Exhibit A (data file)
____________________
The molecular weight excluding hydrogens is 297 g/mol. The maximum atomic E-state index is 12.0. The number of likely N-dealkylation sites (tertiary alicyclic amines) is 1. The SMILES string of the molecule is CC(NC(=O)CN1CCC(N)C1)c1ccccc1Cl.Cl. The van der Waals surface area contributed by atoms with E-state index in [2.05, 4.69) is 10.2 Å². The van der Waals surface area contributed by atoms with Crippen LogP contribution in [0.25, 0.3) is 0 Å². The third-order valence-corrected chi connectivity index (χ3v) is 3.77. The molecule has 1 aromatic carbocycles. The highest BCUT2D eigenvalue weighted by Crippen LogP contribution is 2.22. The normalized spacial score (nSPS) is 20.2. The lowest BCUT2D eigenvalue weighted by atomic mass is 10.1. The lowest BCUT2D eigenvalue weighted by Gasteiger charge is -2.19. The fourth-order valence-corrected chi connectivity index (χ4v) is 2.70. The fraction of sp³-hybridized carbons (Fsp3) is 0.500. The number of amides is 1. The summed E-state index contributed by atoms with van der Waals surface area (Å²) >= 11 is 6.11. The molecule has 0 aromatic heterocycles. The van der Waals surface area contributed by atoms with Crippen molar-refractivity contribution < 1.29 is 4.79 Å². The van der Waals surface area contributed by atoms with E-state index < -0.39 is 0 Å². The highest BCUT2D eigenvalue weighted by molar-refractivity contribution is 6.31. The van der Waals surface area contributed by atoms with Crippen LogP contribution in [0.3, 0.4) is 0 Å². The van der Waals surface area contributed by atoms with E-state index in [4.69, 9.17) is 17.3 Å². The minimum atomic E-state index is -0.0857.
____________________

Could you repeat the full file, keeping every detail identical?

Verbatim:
The molecular weight excluding hydrogens is 297 g/mol. The maximum atomic E-state index is 12.0. The number of likely N-dealkylation sites (tertiary alicyclic amines) is 1. The SMILES string of the molecule is CC(NC(=O)CN1CCC(N)C1)c1ccccc1Cl.Cl. The van der Waals surface area contributed by atoms with E-state index in [2.05, 4.69) is 10.2 Å². The van der Waals surface area contributed by atoms with Crippen LogP contribution in [0.25, 0.3) is 0 Å². The third-order valence-corrected chi connectivity index (χ3v) is 3.77. The molecule has 1 aromatic carbocycles. The highest BCUT2D eigenvalue weighted by Crippen LogP contribution is 2.22. The normalized spacial score (nSPS) is 20.2. The lowest BCUT2D eigenvalue weighted by atomic mass is 10.1. The lowest BCUT2D eigenvalue weighted by Gasteiger charge is -2.19. The fourth-order valence-corrected chi connectivity index (χ4v) is 2.70. The fraction of sp³-hybridized carbons (Fsp3) is 0.500. The number of amides is 1. The summed E-state index contributed by atoms with van der Waals surface area (Å²) >= 11 is 6.11. The molecule has 0 aromatic heterocycles. The van der Waals surface area contributed by atoms with Crippen molar-refractivity contribution < 1.29 is 4.79 Å². The van der Waals surface area contributed by atoms with E-state index < -0.39 is 0 Å². The highest BCUT2D eigenvalue weighted by molar-refractivity contribution is 6.31. The van der Waals surface area contributed by atoms with Crippen LogP contribution in [0.3, 0.4) is 0 Å². The van der Waals surface area contributed by atoms with E-state index in [4.69, 9.17) is 17.3 Å². The minimum atomic E-state index is -0.0857.